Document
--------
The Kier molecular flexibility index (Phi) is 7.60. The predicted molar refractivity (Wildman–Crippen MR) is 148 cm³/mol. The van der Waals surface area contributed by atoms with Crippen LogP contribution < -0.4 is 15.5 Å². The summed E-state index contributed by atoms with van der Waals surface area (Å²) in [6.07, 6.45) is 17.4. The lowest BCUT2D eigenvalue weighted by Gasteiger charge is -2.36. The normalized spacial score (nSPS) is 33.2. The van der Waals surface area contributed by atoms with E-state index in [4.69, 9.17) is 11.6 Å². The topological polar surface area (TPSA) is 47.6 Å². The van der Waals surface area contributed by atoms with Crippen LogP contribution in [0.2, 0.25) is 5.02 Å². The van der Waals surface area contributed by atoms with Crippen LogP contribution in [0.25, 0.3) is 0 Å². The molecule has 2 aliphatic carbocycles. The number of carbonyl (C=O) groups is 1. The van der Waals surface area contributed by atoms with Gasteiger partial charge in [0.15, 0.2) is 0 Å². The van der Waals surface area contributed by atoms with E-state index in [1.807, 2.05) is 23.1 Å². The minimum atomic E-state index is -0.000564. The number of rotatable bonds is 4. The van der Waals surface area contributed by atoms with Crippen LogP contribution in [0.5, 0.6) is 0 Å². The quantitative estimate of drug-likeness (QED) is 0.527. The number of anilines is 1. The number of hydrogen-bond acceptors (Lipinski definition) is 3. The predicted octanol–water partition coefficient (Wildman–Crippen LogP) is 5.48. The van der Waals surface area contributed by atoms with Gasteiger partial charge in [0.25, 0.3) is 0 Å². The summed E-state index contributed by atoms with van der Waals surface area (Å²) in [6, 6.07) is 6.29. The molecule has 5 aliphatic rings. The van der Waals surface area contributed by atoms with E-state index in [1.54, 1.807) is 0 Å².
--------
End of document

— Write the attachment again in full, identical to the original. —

The Kier molecular flexibility index (Phi) is 7.60. The predicted molar refractivity (Wildman–Crippen MR) is 148 cm³/mol. The van der Waals surface area contributed by atoms with Crippen LogP contribution < -0.4 is 15.5 Å². The summed E-state index contributed by atoms with van der Waals surface area (Å²) in [6.07, 6.45) is 17.4. The lowest BCUT2D eigenvalue weighted by Gasteiger charge is -2.36. The normalized spacial score (nSPS) is 33.2. The van der Waals surface area contributed by atoms with E-state index in [4.69, 9.17) is 11.6 Å². The topological polar surface area (TPSA) is 47.6 Å². The van der Waals surface area contributed by atoms with Crippen LogP contribution in [0.2, 0.25) is 5.02 Å². The van der Waals surface area contributed by atoms with Crippen LogP contribution in [0.25, 0.3) is 0 Å². The molecule has 2 aliphatic carbocycles. The number of carbonyl (C=O) groups is 1. The van der Waals surface area contributed by atoms with Gasteiger partial charge in [0.15, 0.2) is 0 Å². The van der Waals surface area contributed by atoms with E-state index in [1.807, 2.05) is 23.1 Å². The minimum atomic E-state index is -0.000564. The number of rotatable bonds is 4. The van der Waals surface area contributed by atoms with Crippen LogP contribution in [0.5, 0.6) is 0 Å². The quantitative estimate of drug-likeness (QED) is 0.527. The number of anilines is 1. The number of hydrogen-bond acceptors (Lipinski definition) is 3. The predicted octanol–water partition coefficient (Wildman–Crippen LogP) is 5.48. The van der Waals surface area contributed by atoms with Gasteiger partial charge in [0.25, 0.3) is 0 Å². The summed E-state index contributed by atoms with van der Waals surface area (Å²) in [6, 6.07) is 6.29. The molecule has 5 aliphatic rings. The van der Waals surface area contributed by atoms with E-state index in [1.54, 1.807) is 0 Å².